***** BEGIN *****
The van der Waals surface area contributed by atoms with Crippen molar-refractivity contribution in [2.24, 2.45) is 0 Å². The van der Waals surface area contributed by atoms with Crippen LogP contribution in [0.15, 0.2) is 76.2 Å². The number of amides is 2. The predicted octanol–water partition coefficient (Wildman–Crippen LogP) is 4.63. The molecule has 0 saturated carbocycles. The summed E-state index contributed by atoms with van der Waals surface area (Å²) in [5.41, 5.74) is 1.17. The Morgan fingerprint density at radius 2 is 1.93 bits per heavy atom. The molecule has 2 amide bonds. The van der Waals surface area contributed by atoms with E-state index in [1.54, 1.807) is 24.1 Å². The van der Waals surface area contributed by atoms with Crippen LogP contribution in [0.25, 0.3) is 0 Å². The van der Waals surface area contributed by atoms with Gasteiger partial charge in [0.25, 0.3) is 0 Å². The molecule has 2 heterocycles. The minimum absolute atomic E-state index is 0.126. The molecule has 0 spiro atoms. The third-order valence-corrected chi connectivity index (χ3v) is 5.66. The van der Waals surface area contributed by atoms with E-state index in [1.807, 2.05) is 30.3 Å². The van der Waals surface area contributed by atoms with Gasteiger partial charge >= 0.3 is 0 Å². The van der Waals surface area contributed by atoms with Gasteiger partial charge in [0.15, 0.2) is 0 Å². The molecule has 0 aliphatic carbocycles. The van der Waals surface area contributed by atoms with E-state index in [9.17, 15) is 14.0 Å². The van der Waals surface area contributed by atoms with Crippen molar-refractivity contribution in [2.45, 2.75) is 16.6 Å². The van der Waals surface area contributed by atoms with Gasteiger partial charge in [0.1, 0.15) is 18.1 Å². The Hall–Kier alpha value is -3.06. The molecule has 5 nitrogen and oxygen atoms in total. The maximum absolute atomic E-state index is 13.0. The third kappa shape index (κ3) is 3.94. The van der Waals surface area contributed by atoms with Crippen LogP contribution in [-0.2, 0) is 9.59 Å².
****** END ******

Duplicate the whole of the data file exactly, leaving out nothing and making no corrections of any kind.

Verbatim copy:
The van der Waals surface area contributed by atoms with Crippen molar-refractivity contribution in [2.24, 2.45) is 0 Å². The van der Waals surface area contributed by atoms with Crippen LogP contribution in [0.15, 0.2) is 76.2 Å². The number of amides is 2. The predicted octanol–water partition coefficient (Wildman–Crippen LogP) is 4.63. The molecule has 0 saturated carbocycles. The summed E-state index contributed by atoms with van der Waals surface area (Å²) in [5.41, 5.74) is 1.17. The Morgan fingerprint density at radius 2 is 1.93 bits per heavy atom. The molecule has 2 amide bonds. The van der Waals surface area contributed by atoms with E-state index in [1.54, 1.807) is 24.1 Å². The van der Waals surface area contributed by atoms with Crippen LogP contribution in [0.25, 0.3) is 0 Å². The van der Waals surface area contributed by atoms with Gasteiger partial charge in [0.25, 0.3) is 0 Å². The molecule has 2 heterocycles. The minimum absolute atomic E-state index is 0.126. The molecule has 0 spiro atoms. The third-order valence-corrected chi connectivity index (χ3v) is 5.66. The van der Waals surface area contributed by atoms with E-state index in [1.807, 2.05) is 30.3 Å². The van der Waals surface area contributed by atoms with Gasteiger partial charge >= 0.3 is 0 Å². The van der Waals surface area contributed by atoms with Gasteiger partial charge in [0.15, 0.2) is 0 Å². The molecule has 0 aliphatic carbocycles. The van der Waals surface area contributed by atoms with E-state index in [9.17, 15) is 14.0 Å². The van der Waals surface area contributed by atoms with Crippen molar-refractivity contribution in [2.45, 2.75) is 16.6 Å². The van der Waals surface area contributed by atoms with Gasteiger partial charge in [0.1, 0.15) is 18.1 Å². The Hall–Kier alpha value is -3.06. The molecule has 5 nitrogen and oxygen atoms in total. The maximum absolute atomic E-state index is 13.0. The third kappa shape index (κ3) is 3.94. The van der Waals surface area contributed by atoms with Crippen LogP contribution in [-0.2, 0) is 9.59 Å².